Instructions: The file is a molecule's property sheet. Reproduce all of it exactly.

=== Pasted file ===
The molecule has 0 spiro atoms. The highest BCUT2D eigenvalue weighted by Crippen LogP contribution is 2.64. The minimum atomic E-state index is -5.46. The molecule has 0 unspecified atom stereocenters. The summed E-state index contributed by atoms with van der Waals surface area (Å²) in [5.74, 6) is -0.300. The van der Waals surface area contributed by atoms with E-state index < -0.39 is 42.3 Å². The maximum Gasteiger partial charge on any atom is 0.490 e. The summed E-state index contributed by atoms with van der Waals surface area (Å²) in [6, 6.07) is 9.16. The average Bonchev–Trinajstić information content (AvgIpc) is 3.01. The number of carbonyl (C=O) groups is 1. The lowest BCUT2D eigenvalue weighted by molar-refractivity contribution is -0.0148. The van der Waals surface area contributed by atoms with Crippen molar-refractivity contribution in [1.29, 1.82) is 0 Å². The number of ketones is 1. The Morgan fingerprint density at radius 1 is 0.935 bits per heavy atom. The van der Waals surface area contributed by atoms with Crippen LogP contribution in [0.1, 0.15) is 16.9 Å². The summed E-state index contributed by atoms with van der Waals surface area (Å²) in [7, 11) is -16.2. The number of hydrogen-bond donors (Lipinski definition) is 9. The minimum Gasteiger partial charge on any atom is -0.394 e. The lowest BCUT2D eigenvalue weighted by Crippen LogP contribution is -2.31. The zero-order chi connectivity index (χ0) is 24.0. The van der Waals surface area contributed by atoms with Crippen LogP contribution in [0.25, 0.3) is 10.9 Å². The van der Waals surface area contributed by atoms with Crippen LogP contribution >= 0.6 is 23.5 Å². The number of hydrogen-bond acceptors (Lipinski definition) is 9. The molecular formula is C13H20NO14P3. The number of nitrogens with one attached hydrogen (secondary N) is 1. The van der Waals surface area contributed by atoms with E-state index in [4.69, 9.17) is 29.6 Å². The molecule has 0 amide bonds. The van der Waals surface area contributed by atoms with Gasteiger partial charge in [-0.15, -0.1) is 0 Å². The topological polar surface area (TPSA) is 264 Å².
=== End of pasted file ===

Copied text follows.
The molecule has 0 spiro atoms. The highest BCUT2D eigenvalue weighted by Crippen LogP contribution is 2.64. The minimum atomic E-state index is -5.46. The molecule has 0 unspecified atom stereocenters. The summed E-state index contributed by atoms with van der Waals surface area (Å²) in [5.74, 6) is -0.300. The van der Waals surface area contributed by atoms with E-state index < -0.39 is 42.3 Å². The maximum Gasteiger partial charge on any atom is 0.490 e. The summed E-state index contributed by atoms with van der Waals surface area (Å²) in [6, 6.07) is 9.16. The average Bonchev–Trinajstić information content (AvgIpc) is 3.01. The number of carbonyl (C=O) groups is 1. The lowest BCUT2D eigenvalue weighted by molar-refractivity contribution is -0.0148. The van der Waals surface area contributed by atoms with Crippen molar-refractivity contribution in [1.29, 1.82) is 0 Å². The number of ketones is 1. The Morgan fingerprint density at radius 1 is 0.935 bits per heavy atom. The van der Waals surface area contributed by atoms with Crippen LogP contribution in [0.1, 0.15) is 16.9 Å². The summed E-state index contributed by atoms with van der Waals surface area (Å²) in [7, 11) is -16.2. The number of hydrogen-bond donors (Lipinski definition) is 9. The minimum Gasteiger partial charge on any atom is -0.394 e. The lowest BCUT2D eigenvalue weighted by Crippen LogP contribution is -2.31. The zero-order chi connectivity index (χ0) is 24.0. The van der Waals surface area contributed by atoms with Crippen LogP contribution in [0.25, 0.3) is 10.9 Å². The van der Waals surface area contributed by atoms with Crippen LogP contribution >= 0.6 is 23.5 Å². The number of hydrogen-bond acceptors (Lipinski definition) is 9. The molecular formula is C13H20NO14P3. The number of nitrogens with one attached hydrogen (secondary N) is 1. The van der Waals surface area contributed by atoms with E-state index in [4.69, 9.17) is 29.6 Å². The molecule has 0 amide bonds. The van der Waals surface area contributed by atoms with Gasteiger partial charge in [-0.15, -0.1) is 0 Å². The topological polar surface area (TPSA) is 264 Å².